Life's a ball!! Circus mural | Sacramento, 2015

I’ve lived in Sacramento long enough to appreciate the cues of an impending summer: fewer clouds, a lessening need for a hoodie while running out the door and sighing at my car when I see that it’s covered, yet again, in a layer of yellow dust—but smiling when I realize that so is everyone else’s (pollen: the great equalizer)—and of course, there’s the sheer joy of living in a city that’s just fun to walk around. We have no shortage of great coffee shops, bars, restaurants, boutiques and art galleries to color our adventures around this fine town, but perhaps my favorite part of this season and its agreeable weather is that I get to stop and appreciate the … graffiti.

That’s right. Whether you noticed or not (we’re pretty sure you did), we’ve got some impressive art on these streets, beautifying what would otherwise be gray buildings and drab alleyways. If you’re like me, you might’ve wondered where these pieces came from, who dreamt them up and why? Who were the voices behind these pieces of art that give Sacramento its charm? Well, a few of those voices go by the name Few and Far, a crew of all female graffiti artists, and they’re led by one fearless tornado of a woman, who goes simply by “Meme.”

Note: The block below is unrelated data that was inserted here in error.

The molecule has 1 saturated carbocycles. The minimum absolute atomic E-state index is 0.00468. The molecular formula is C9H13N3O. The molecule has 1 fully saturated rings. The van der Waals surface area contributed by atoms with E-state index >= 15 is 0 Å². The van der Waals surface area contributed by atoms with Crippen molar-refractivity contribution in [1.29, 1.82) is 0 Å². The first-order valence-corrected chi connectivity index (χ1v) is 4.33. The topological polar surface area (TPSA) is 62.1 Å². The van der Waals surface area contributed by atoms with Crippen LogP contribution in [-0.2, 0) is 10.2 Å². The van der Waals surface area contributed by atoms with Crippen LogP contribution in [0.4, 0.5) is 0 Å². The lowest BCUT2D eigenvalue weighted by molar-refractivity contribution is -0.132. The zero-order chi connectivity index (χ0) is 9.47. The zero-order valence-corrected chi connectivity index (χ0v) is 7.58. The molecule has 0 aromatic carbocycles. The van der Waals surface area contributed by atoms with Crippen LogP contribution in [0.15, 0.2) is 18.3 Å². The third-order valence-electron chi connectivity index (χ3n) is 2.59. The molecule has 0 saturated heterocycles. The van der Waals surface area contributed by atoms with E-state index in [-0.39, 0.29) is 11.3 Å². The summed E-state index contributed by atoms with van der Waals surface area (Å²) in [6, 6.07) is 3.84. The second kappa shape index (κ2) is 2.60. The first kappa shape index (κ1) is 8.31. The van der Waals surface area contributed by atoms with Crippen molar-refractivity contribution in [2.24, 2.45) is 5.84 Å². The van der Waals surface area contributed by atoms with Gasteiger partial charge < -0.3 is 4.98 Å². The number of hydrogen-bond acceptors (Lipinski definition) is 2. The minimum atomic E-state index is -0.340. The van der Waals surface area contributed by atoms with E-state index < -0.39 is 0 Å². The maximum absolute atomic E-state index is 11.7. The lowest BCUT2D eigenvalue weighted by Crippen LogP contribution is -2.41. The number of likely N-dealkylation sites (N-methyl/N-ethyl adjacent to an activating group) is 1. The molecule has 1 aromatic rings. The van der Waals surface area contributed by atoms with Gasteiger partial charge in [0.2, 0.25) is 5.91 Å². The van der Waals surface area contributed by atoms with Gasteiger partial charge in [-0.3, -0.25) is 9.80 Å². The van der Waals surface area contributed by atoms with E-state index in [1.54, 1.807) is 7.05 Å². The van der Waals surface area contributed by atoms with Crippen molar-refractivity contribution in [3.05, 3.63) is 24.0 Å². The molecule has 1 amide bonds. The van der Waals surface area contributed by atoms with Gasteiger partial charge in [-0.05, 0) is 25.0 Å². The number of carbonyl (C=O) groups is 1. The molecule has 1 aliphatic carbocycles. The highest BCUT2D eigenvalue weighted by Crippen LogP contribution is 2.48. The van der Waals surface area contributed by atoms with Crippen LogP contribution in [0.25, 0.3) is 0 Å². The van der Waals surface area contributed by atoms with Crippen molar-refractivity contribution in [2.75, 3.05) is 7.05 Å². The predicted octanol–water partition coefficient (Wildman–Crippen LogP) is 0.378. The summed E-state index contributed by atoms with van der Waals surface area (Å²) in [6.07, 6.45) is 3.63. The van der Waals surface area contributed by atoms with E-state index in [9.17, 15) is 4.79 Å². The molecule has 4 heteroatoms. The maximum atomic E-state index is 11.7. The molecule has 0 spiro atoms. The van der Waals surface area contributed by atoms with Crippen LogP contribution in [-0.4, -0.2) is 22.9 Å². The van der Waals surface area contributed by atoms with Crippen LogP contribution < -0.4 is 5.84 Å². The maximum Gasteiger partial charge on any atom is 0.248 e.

We Love Letters Wall

We Love Letters Wall

I caught up with Meme to chat with her about Few and Far’s upcoming Fifth Anniversary Block Party, where she and more than 20 of her fellow women crewmembers will repaint their mural on 24th and S streets. We met up at my favorite local coffee shop, and I was immediately drawn to Meme’s genuine smile, energy, and the fact that she ordered the same drink that I always order. She was also willing to immediately give me a hug—I knew I was in good company. We sat down, caffeinated ourselves and talked about how she and a few of her friends spearheaded one of the only all-female muralist crews in the world.

After being raised by a mom who had a full-time job, cooked, cleaned and installed all the tiling and sheet rock in their house, Meme learned from a young age that women were not limited by their gender roles in the least bit. Her mom even gave her her first skateboard, which eventually led Meme to discovering the world of street art. At age 17, she dropped out of school, moved out on her own, got a job and decided to embrace the art of tagging.

“I just said, screw it, I’m going to skate and tag stuff,” she admitted.

 Few and Far in Cuba 2016

She said that she enjoyed writing her childhood nickname, “Meme” over and over, with her lettering and painting skills improving over time. She wasn’t a great reader and could barely write her actual, full name. That did not stop her.